Sunday, May 9, 2010

Potpourri: School Food News Roundup

Mexico, which has an even worse obesity problem than the U.S., is on a path to ban junk foods from school and require at least 30 minutes of physical exercise for school children.

The Mexican legislature's lower house approved the measures based on figures showing that obesity in the country has tripled over the last 30 years. Some 70 percent of Mexican children between the ages of five and 11 are classified as overweight. A 2006 health survey found that 40 percent of Mexicans are obese.


Major food companies that promised to cooperate with Michelle Obama's "Let's Move" campaign to combat child obesity may be getting cold feet. A report in Bloomberg Newsweek says that a recent meeting between food industry representatives and the Food and Drug Administration turned testy when the FDA said it wants measures to force complliance with healthier food objectives.

The FDA is considering "red-light, green-light" labeling on package fronts, or possibly a five-star ranking system, to help consumers quickly determine whether a product is healthy or not. The agency wants companies to voluntarily agree to front-of-package standards by the fall and has "not ruled out regulatory approaches" to force compliance, says Michael R. Taylor, the FDA's commissioner for foods.


In a recent column in the San Francisco Chronicle, Marion Nestle lays out all the ways the sugar industry has blocked standards that might otherwise control the amount of sugar kids get in school meals.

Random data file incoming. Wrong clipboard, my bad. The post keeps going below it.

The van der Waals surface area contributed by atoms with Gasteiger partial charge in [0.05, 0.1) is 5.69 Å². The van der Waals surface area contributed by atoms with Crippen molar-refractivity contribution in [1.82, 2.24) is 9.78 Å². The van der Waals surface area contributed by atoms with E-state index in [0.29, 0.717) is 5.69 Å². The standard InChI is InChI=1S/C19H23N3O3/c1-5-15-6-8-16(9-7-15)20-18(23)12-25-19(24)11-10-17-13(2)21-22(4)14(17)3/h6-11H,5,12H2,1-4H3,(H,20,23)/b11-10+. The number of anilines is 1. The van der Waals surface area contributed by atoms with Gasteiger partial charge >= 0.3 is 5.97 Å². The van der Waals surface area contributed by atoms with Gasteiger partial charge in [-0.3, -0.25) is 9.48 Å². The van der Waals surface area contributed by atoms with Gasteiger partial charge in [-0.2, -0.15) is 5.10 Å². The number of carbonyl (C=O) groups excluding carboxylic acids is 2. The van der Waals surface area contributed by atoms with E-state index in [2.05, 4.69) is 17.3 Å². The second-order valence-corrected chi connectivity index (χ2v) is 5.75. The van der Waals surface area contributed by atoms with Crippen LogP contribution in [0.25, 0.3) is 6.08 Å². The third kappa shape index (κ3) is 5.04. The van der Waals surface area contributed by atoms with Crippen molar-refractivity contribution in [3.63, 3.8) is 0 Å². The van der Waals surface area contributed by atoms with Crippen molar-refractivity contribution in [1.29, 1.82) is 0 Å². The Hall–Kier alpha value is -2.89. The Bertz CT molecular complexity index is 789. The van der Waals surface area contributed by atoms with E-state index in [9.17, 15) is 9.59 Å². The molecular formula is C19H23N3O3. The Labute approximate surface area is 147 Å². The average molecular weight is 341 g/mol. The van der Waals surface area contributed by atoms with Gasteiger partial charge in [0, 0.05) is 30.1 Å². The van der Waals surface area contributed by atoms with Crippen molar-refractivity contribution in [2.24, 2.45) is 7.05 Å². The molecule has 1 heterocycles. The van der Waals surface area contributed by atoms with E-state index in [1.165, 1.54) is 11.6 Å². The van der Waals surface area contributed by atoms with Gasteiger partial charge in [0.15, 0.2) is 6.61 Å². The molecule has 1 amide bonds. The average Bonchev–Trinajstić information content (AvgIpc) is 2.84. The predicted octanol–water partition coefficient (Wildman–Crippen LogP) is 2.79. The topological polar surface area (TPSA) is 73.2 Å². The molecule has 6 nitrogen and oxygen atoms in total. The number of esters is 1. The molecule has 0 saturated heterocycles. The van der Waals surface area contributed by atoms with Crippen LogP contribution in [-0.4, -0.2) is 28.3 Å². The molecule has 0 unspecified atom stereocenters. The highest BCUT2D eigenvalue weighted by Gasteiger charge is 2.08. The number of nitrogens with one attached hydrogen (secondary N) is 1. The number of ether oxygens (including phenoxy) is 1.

U.S. Department of Agiculture rules regulate just about everything pertaining to school meals, including tight restrictions on fat and the servings of grains, meats and fruits and vegetables children should be served. But the greatest danger to children's health may come from all the sugar they eat--especially at breakfast, with all those candied cereals, Pop-Tarts and chocolate milk they're served. So far, there's no regulation covering all that sugar at all.


Introducing healthier foods to children and explaining why some foods are better than others is one of the toughest challenges parents face. Here's one dad struggling to figure out where he's gone wrong and why his kids aren't foodie gourmets.

Of course he hasn't done anything wrong. He just hasn't accepted that where food is concerned, kids often have a mind of their own.


Finally, Ann Cooper, the "renegade lunch lady," gave some excellent tips on her blog for parents who want to change the school food in their community. Get active in your local school! Connect with the national movement for change! Voice your concerns to Congress!

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